Indeed, Celtic have been linked with Willock and the tricky winger might just be tempted by a move to Glasgow at the end of the current campaign because while his technical talent has not been questioned at the Emirates, he does have several players ahead of him in the pecking order.
Willock’s younger brother Joe is currently at the Arsenal academy, while his other sibling Matthew is a regular for Manchester United’s under-21 side.
“Chris is a very gifted player with natural strength and natural talent,” said Wenger. “He has what you do not find very easily. He can have a go at people, can get past people in one on ones.
"We forget sometimes that the basis of team sport is to first be strong one against one and Chris has that quality.
“I believe that he has the needed character when he has his back to the wall to always respond in a very strong way. That’s a very important quality, to be able to play under pressure. If I had to play him then I would have no fear in doing so.”
Versatility can be an advantage if you’re an up-and-coming youngster at one of the Premier League’s biggest clubs. No-one has benefitted from that trait more than Maitland-Niles, a technically astute central midfielder who is also able to play at right-back or in front of the defence.
Wenger believes that the 19-year-old has both the physical and technical qualities to succeed, complimenting him on his "mobility" and "good eye" for a pass after a League Cup victory over Nottingham Forest back in October.
“Ainsley Maitland-Niles has played a lot on the flanks but I’ve seen qualities in him that tell me he can be useful in the middle and he can also be a defensive specialist,” the Frenchman said.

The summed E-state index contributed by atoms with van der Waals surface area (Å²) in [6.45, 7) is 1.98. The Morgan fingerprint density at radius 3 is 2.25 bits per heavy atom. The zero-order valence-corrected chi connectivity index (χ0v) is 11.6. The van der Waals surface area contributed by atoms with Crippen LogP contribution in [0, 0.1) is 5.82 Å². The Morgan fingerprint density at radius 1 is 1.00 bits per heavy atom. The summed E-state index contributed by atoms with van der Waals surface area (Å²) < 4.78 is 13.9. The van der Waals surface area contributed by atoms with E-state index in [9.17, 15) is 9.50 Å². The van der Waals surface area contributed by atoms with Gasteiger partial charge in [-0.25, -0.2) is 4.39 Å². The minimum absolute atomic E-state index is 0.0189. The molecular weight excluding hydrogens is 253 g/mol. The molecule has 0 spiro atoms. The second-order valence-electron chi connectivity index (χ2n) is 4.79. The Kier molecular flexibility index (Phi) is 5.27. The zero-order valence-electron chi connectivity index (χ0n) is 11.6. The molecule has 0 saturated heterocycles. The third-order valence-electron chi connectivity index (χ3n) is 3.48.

“He’s very good in one against ones and quick in his recoveries, very good in duels, and not scared to play either. I’m pleased for him because he’s a boy who has had to be patient, who has a good mentality. I like him very much and I think his game is very positive.”
Former Chelsea schoolboy Nketiah is only 17 but continues to show the goalscoring prowess of a much older striker. He’s trained with the first team on several occasions this season and academy staff believe he has the potential to make it in the top flight.
Nketiah was Arsenal under-18's top scorer last season with 24 goals in 28 appearances but faces tough competition with the likes of Stephy Mavididi, Donyell Malen and Josh Dasilva all competing for a slice of first-team action.
“I achieved the contract through working hard and trying to keep improving, and as a professional that’s something that I’m determined to keep doing because it takes me a step closer to the first team and I know how high the standards are," Nketiah stated.
“I’ve trained quite a few times with the first team now and you see how everything is faster and sharper. Playing against strong defenders like Laurent Koscielny, you have to be concentrated and use good movement to get away from him.
“I watch our strikers a lot too and I’m working towards being as complete a player as possible. My game is mainly pace, movement and finishing, but I’ve made an effort to hold the ball up better which is something vital for the team and that Olivier Giroud does so well.”